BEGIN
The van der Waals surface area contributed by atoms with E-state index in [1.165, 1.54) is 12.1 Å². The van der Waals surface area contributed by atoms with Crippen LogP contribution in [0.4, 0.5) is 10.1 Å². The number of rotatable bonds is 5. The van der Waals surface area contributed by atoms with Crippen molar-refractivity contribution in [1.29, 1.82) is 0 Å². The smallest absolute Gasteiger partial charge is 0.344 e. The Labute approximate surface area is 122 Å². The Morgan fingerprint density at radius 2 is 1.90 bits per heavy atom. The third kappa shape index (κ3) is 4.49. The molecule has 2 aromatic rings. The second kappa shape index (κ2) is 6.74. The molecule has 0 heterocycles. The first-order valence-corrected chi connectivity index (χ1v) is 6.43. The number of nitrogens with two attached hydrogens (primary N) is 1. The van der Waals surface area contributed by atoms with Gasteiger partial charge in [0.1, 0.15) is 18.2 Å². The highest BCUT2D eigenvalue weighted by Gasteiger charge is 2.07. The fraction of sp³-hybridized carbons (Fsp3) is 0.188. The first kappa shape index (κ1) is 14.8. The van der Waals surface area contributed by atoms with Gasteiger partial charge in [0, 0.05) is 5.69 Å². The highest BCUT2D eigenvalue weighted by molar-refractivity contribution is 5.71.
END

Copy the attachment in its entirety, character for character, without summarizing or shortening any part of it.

The van der Waals surface area contributed by atoms with E-state index in [1.165, 1.54) is 12.1 Å². The van der Waals surface area contributed by atoms with Crippen LogP contribution in [0.4, 0.5) is 10.1 Å². The number of rotatable bonds is 5. The van der Waals surface area contributed by atoms with Crippen molar-refractivity contribution in [1.29, 1.82) is 0 Å². The smallest absolute Gasteiger partial charge is 0.344 e. The Labute approximate surface area is 122 Å². The Morgan fingerprint density at radius 2 is 1.90 bits per heavy atom. The third kappa shape index (κ3) is 4.49. The molecule has 2 aromatic rings. The second kappa shape index (κ2) is 6.74. The molecule has 0 heterocycles. The first-order valence-corrected chi connectivity index (χ1v) is 6.43. The number of nitrogens with two attached hydrogens (primary N) is 1. The van der Waals surface area contributed by atoms with Gasteiger partial charge in [0.1, 0.15) is 18.2 Å². The highest BCUT2D eigenvalue weighted by Gasteiger charge is 2.07. The fraction of sp³-hybridized carbons (Fsp3) is 0.188. The first kappa shape index (κ1) is 14.8. The van der Waals surface area contributed by atoms with Gasteiger partial charge in [0, 0.05) is 5.69 Å². The highest BCUT2D eigenvalue weighted by molar-refractivity contribution is 5.71.